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Mackey v. Pollan

Foodie journalist Michael Pollan's The Omnivore's Dilemma (review here; interview with Pollan here) makes some disturbing points about the increasingly industrial character of organic agriculture. It uses as its exemplar of "industrial organic" the burgeoning Whole Foods Market. Whole Foods founder and CEO John Mackey took quite a bit of umbrage at that, and responded with a long, passionate letter about the work his store has done to nurture the organic movement and local agriculture. On his blog (which is stupidly behind the NYT $elect wall), Pollan responds at some length. Both letters are interesting reading, but the dispute basically …

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What jobs are included in the environmental field?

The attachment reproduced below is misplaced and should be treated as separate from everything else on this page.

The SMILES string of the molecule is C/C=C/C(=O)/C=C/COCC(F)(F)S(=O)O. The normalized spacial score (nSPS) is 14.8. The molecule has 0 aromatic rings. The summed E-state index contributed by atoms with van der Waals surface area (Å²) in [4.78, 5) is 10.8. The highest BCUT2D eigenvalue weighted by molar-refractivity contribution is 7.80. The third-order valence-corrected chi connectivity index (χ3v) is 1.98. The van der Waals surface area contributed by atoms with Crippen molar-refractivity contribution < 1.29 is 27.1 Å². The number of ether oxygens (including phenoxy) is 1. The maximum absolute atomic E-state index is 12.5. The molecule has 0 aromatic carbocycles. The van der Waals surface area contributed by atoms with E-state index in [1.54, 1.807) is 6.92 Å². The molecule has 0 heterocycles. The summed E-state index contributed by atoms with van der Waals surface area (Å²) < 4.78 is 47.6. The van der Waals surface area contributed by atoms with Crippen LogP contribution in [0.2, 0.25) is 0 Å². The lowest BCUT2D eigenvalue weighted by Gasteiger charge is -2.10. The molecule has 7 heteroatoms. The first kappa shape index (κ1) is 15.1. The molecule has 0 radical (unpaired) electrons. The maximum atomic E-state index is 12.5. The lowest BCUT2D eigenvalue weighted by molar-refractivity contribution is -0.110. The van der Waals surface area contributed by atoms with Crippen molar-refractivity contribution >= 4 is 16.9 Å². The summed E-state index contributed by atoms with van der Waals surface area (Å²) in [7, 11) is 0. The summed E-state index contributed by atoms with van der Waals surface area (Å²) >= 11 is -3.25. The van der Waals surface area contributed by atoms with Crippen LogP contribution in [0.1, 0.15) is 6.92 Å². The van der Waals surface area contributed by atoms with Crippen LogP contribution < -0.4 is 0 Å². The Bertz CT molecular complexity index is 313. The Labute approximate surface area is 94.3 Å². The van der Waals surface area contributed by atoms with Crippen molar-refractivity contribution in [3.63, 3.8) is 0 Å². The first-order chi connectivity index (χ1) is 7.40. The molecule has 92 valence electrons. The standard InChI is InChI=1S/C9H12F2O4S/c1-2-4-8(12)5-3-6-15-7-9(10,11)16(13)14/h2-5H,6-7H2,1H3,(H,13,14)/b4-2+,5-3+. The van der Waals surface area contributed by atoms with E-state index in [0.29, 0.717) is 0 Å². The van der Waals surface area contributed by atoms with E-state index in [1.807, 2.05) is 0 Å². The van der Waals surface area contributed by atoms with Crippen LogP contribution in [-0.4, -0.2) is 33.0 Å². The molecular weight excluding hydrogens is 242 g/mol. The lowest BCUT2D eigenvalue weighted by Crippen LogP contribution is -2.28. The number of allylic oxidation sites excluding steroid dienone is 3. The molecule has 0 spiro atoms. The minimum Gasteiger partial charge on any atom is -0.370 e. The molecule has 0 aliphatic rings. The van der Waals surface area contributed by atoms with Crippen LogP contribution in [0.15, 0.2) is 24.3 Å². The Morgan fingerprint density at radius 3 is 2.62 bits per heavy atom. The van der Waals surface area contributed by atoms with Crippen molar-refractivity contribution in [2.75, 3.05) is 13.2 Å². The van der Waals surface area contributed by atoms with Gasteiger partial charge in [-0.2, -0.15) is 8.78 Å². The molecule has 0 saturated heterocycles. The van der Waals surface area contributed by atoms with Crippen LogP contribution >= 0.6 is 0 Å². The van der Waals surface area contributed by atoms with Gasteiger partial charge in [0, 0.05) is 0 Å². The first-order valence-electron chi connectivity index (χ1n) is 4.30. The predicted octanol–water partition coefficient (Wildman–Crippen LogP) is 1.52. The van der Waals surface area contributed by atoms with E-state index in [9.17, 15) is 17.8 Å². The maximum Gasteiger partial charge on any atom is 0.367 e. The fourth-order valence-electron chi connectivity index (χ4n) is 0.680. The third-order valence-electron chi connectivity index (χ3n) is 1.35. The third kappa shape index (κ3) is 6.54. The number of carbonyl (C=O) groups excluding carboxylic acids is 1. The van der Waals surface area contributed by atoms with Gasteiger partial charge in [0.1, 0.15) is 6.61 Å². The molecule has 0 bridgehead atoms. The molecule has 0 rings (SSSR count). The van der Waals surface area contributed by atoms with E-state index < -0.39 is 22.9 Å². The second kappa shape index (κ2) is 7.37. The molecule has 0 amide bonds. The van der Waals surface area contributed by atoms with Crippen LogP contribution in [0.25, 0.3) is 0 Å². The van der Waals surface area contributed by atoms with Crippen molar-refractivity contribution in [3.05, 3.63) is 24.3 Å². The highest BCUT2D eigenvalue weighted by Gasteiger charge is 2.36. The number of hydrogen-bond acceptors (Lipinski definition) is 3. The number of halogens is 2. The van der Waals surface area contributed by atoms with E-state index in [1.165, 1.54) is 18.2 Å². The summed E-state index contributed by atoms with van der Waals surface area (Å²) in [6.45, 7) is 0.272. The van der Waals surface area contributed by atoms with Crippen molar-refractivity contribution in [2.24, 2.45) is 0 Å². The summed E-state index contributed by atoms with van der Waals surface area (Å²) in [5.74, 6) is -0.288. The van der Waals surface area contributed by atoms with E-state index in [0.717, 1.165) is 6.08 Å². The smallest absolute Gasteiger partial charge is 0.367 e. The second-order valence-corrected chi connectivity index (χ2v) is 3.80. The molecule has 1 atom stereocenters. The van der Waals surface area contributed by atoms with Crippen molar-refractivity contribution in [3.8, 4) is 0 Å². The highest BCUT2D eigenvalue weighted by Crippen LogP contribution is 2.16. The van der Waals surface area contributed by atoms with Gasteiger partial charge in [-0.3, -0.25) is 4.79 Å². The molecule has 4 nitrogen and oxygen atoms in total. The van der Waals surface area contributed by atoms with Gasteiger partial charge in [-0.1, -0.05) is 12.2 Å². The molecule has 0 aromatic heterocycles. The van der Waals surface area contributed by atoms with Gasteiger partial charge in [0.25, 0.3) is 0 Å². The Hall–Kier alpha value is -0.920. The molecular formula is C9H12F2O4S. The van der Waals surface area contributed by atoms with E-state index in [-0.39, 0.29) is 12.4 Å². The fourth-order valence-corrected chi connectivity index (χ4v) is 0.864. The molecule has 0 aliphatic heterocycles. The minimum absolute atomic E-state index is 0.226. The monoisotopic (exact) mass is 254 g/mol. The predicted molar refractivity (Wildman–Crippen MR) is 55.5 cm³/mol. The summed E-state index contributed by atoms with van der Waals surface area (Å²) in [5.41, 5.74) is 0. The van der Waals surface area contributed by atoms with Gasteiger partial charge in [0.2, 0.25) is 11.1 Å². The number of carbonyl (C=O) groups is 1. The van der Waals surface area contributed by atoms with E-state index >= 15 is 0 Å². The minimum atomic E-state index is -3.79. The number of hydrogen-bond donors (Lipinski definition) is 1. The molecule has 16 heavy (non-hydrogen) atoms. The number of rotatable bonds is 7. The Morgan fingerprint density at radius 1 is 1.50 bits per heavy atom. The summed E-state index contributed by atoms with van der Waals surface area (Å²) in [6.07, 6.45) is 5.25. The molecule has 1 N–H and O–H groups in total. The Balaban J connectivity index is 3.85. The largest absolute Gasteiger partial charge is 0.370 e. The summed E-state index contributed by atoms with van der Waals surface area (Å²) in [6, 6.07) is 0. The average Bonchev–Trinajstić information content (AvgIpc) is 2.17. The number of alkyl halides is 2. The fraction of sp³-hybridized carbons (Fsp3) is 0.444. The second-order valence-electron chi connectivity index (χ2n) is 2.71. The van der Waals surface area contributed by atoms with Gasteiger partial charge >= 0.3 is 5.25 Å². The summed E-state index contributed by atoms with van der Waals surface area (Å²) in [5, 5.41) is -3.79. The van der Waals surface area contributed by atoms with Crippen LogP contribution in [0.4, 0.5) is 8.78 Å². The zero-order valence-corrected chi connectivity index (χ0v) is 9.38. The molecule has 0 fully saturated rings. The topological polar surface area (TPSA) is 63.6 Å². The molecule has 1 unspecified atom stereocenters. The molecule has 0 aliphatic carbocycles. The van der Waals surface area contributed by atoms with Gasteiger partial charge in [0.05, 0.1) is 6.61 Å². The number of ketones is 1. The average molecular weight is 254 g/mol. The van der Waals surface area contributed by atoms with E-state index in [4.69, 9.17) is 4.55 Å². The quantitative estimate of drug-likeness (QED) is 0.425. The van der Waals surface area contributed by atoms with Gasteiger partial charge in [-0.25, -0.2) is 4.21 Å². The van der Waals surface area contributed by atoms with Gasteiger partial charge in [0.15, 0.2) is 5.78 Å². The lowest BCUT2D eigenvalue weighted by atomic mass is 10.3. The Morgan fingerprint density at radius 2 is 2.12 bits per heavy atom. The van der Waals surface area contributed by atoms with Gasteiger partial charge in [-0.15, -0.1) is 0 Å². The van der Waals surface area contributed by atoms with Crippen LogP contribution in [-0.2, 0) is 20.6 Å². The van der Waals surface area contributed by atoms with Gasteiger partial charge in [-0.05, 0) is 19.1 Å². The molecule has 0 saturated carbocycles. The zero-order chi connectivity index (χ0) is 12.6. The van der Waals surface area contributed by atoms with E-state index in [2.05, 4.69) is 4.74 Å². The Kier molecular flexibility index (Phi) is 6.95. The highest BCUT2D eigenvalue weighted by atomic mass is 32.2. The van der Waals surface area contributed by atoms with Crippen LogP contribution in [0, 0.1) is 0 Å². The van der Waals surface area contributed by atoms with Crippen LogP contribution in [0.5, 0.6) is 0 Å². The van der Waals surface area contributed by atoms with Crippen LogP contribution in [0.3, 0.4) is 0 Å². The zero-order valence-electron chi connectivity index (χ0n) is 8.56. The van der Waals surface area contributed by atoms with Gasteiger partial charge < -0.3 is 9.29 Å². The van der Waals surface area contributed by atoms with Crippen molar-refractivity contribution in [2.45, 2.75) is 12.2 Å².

As director of program development at The Environmental Careers Organization, Kevin Doyle knows a thing or two about job searching. In this recurring column for Grist, he explores the green job market and offers advice to eco-job-seekers looking to jumpstart their careers. I received an email the other day from a professor who wanted fresh, expert-certified information about the green job scene. (No snickering about the abysmally low standards for "expert" status, please.) His college planned to offer a new environmental studies degree, and the state legislators wanted to know whether graduates would become gainfully employed in exchange for their …